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Police in Sudan arrested more than 60 journalists during a protest against media censorship, report the Arabic Network for Human Rights Information (ANHRI), the Committee to Protect Journalists (CPJ), the International Federation of Journalists (IFJ) and news sources. Riot police armed with canes and shields rounded up the journalists outside parliament on 17 November and took them to a police station. Those detained were subsequently released.

The daily newspaper "Ajras al-Hurriya" and other papers have been increasingly subject to pre-print or "proof" censorship, a practice which began in February, says ARTICLE 19. Sudan's National Security Services visit newspaper houses every day before they go to print and physically remove articles they deem problematic and taboo. Media houses not complying with the censors risk having their publications confiscated and destroyed after they have gone to print.

"Ajras al-Hurriya" and other Khartoum-based papers have led weeks of protests against media censorship in Sudan. The day after the arrests, 10 newspapers suspended publication for day, says CPJ. Early this month, more than 50 Sudanese journalists went on a one-day hunger strike and three papers, including "Ajras al-Hurriya", shut down for three days, report ARTICLE 19 and ANHRI. Columnists have also decided to withdraw their columns in protest.

According to ARTICLE 19, censorship of the print press in Khartoum has largely been centred on the Darfur conflict and the turbulent political relationship with neighbouring Chad. The latest press crackdown appears to be directed at discouraging news reports on the Sudan opposition leaders' summit due to be held on the conflict in Darfur.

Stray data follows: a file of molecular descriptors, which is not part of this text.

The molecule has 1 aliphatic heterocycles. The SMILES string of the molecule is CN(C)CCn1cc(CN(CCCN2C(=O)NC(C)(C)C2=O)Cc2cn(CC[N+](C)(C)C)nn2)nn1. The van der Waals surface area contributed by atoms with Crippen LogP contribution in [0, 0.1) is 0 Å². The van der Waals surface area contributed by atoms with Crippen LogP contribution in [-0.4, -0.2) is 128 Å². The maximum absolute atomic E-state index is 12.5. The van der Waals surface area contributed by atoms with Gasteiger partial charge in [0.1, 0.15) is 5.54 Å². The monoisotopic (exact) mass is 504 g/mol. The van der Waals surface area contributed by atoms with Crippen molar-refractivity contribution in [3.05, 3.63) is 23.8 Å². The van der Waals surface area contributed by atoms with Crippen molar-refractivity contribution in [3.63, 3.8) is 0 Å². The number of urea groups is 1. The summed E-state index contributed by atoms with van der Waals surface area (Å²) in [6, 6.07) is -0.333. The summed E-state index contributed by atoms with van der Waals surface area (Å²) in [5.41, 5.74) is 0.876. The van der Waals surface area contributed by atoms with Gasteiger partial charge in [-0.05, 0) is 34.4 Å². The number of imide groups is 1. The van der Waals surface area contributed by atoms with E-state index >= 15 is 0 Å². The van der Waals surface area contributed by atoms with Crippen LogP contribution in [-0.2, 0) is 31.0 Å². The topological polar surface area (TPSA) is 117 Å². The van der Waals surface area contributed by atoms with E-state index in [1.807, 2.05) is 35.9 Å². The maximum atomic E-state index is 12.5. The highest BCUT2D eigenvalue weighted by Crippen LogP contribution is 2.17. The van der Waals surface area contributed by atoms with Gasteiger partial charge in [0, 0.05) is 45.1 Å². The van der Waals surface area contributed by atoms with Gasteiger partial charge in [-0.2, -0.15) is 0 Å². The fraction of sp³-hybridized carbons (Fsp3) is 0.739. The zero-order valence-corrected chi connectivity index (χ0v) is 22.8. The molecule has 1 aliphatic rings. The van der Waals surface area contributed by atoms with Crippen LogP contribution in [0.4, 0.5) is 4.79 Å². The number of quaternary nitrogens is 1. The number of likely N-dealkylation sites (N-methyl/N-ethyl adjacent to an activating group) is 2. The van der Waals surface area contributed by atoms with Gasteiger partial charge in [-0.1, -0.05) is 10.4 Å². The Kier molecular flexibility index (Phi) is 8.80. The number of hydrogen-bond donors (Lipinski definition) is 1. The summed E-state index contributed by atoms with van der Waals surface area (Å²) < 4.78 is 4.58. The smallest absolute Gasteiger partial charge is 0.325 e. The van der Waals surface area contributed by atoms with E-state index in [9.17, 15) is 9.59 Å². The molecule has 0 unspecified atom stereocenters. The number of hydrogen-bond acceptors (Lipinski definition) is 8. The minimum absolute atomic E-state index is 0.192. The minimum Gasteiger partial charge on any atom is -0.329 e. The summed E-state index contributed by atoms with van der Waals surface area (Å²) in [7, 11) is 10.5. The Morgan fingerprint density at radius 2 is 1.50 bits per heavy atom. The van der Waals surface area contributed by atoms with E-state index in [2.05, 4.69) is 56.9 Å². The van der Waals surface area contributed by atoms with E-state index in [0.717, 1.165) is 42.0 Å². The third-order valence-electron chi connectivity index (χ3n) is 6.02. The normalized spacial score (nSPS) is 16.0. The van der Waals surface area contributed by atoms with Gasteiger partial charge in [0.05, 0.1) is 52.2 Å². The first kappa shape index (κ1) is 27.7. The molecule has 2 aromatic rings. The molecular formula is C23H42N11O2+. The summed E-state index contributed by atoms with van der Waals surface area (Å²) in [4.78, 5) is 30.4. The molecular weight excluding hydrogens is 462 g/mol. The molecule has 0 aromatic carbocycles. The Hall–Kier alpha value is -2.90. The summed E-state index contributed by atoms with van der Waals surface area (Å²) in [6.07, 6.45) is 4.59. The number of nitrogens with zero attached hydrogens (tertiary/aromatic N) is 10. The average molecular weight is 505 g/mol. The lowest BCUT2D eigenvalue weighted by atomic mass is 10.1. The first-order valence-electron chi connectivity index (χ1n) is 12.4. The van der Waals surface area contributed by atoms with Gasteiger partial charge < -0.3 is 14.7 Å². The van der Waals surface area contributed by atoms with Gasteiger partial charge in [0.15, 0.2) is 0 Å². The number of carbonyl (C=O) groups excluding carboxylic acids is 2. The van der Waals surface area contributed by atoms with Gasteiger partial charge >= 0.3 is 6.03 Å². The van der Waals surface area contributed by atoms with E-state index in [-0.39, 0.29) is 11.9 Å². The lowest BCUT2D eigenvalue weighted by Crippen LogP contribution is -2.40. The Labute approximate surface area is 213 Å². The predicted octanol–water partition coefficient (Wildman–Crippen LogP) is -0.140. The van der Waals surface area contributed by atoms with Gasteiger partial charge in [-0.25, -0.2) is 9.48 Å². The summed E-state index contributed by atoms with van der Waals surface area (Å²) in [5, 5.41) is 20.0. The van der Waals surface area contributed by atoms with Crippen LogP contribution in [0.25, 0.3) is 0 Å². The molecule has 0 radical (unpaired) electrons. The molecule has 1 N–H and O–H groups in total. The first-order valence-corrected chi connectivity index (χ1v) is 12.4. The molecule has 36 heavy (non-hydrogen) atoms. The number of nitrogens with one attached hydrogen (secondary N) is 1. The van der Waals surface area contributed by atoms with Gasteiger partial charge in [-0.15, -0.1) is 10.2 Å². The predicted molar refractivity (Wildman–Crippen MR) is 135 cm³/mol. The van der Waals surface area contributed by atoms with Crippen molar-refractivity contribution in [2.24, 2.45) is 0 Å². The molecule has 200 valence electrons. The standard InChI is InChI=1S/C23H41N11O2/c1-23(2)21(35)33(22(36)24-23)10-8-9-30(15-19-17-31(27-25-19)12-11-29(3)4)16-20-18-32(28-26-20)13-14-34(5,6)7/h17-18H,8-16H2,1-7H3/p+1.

Journalist Salah Bab Allah of the Khartoum-based "Al Entibaha" newspaper defied the censorship orders of security forces - and has been held incommunicado, reports ANHRI. The censors had demanded that he remove a story about the outbreak of fever in western Sudan. Bab ignored them and printed it on the front page.

The former southern rebels, the Sudan People's Liberation Movement (SPLM), have condemned the arrests - and have removed its officers working in the press department of the security forces in protest.

The 2005 peace agreement that brought an end to Sudan's north-south civil war is meant to uphold freedom of expression and the press. ANHRI, ARTICLE 19, CPJ and IFJ are urging the Sudanese authorities to guarantee media freedom as promised in the agreement.

ANHRI said, "We add our voice to the voices of the Sudanese journalists in their collective protest against proof censorship, and we demand the Sudanese Journalists Union take up its role in defence of freedom of the press and the protection of journalists."

Visit these links:
- CPJ:
- IFJ:
- BBC:
(Image of censored paper courtesy of ARTICLE 19)

(19 November 2008)

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